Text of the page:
I’ve only seen the bottom row lichens once each this summer, so I only took photos. Never pick a lichen if you don’t know if it’s rare. On the left, I believe, Cladonia rangiferina, and on the right, Cladonia coniocraea. Casselman does mention Cladonia rangiferina as a bwm (boiling water method) lichen that dyes shades of red to brown. Maybe it’s more common in other parts of the world.

cladonia
Different Cladonia lichens.

Home again, I’m beginning to prepare for the workshop on natural dyeing that I will teach the first weekend of October.

Norne

Norne, our pure wool 1-ply lace yarn, is finally in the shop. I’m so excited!

I think this yarn is delightful to knit with. Its texture is just slightly crispy – enough that it’s really easy to knit with (also intricate lace) but not too much, so it isn’t scratchy.

Here’s a shawl that I knit using a skein of Norne dyed a weak madder, Fylleryd by Mia Rinde:

fyllerydmadder

I must confess that I knit this shawl pretty much just to test the yarn, since I definitely don’t need any more shawls (I have a storage box full of shawls already – madness takes many forms) but then ended up having such a good time because the pattern is good and the yarn is good!

FACTS – FYLLERYD SHAWL

Pattern Fylleryd by Mia Rinde – a free Ravelry download

Yarn Norne 640 m/100 g, 100% wool

Needle 4 mm

Color Madder afterbath

Conclusion Best knitting fun I’ve had in a long time! I expected Norne to behave well for lace knitting, and it behaved very well indeed.

After this, I actually have a couple of more Norne projects on the needles – another shawl (Filigrano by Birgit Freyer) and a vest for my daughter. More on those projects later.

Because I also want to show you some more of the wonderful Norne. I’ve been working my way across the natural rainbow with this base, and I do think the result is very pleasing

nornerainbow

Here are some lighter colored skeins (I label those “Pastel” in the shop) posing along with a page a fashion magazine (it’s Eurowoman, yep, I can be tempted when I stand in line at the grocery store)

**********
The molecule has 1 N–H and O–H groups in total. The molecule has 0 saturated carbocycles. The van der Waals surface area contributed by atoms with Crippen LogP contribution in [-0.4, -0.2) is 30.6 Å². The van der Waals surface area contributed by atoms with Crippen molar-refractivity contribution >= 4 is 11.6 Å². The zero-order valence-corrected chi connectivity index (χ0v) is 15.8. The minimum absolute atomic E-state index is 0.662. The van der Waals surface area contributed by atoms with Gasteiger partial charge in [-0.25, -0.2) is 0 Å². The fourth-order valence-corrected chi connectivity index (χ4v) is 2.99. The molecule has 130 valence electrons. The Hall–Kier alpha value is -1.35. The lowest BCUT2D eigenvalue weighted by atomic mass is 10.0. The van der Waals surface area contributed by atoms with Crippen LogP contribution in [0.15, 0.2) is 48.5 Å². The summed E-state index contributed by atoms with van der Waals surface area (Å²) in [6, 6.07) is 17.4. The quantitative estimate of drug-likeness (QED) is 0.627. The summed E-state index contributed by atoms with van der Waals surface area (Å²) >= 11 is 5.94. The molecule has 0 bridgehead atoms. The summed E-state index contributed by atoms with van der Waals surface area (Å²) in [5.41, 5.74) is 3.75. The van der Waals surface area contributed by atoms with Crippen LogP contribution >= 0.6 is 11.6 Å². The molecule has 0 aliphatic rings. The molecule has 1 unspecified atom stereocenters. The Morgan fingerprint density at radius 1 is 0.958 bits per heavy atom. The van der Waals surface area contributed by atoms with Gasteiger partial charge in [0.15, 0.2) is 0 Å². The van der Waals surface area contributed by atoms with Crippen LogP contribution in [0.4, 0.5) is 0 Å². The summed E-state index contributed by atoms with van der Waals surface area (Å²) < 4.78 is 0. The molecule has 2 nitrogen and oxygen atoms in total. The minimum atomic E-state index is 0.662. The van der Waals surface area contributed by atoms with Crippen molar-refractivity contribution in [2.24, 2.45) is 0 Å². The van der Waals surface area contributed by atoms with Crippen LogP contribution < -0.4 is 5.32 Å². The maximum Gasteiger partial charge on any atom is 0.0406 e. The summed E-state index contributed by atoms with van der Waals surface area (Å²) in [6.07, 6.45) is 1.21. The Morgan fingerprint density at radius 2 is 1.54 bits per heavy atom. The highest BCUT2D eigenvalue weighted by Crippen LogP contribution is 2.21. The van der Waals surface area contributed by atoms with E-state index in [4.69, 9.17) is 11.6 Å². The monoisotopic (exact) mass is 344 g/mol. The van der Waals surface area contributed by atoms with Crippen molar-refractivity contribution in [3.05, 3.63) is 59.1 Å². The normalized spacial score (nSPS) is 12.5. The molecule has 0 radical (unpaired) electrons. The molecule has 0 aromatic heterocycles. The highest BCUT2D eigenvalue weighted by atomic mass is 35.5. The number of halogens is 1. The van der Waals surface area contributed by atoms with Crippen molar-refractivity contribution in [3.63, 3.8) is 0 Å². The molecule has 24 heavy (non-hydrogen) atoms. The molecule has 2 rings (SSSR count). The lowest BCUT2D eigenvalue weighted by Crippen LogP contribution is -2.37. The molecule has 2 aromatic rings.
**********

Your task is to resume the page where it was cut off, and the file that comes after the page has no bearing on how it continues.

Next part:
nornepastels

From left to right, these skeins are dyed with madder (Valkyrie Pastel), indigo (Wanderer Pastel), and cochineal (Freya Pastel).

And here is a range of colors that all have madder in common

nornemadder

From front to back, it’s tansy overdyed with madder (Idun), two shades of madder exhaust (Valkyrie Pastel in two different dye lots), and all the way in the back, it’s a skein dyed with madder at full strength (1:1 madder and wool, I call that color Valkyrie).

So I hope you’ve enjoyed this peak at Norne, but I suppose that some readers (especially outside Scandinavia) may be scratching their heads regarding the name. Norne is named after the goddesses (plural Norns or Nornir) in Norse mythology who spin the thread of fate for each person (I always liked the spinning part!). I thought it was apt for this delicious single thread.

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My Ancient Fashion Colors

I am knitting a very nice little shawl, Fylleryd by Mia Rinde, out of a skein of my new lace yarn, Norne (100% wool, 640m/100g). It’s dyed with a somewhat exhausted madder dyebath:

maddernorne

I like this color. I think it’s vibrant and will make a flattering shawl.

But I was surprised when, a couple of days after beginning my shawl, I went to a clothing store and saw this very color everywhere in the new arrivals.

Then some days later, I did something that I hadn’t done for at least 5 years. I bought a fashion magazine (which you don’t need when you’re anyway covered in drool, puke, breastmilk, and even worse substances). Again, “my” madder color was all over:

madderfashion

And one of the other colors the magazine informs us is fashionable right now is “aqua” or teal. I just dyed a skein the other day that looks like it was made to match this page (it wasn’t):

tealfashion

It still has some plant matter in it, but you get the idea. It’s dyed with indigo and mugwort (grå bynke in Danish) from last summer’s roadside:

FACTS – INDIGO + MUGWORT

Mordant 10% alun (after indigo dyeing)

Water Tap

Yarn Norne 640 m/100 g

Yarn:Dyestuff ratio Don’t know for indigo, 2:1 dry for mugwort

Conclusion Wonderful teal, to be repeated!

I have also dyed some other skeins of Norne with cochineal, and they will be in our shop when we open. An example:

nornemar1502

Jeg er i gang med at strikke et fint lille blondesjal, Fylleryd af Mia Rinde. Garnet er mit entrådede lace-garn Norne, og farven er et efterbad af krap. En farve der har været i omløb i turindvis af år, så jeg synes det er lidt sjovt at lige den farve åbenbart er så stærk i modebilledet dette forår. I det omfang man kan gå op i modefarver når man alligevel er dækket af snot, savl og gylp…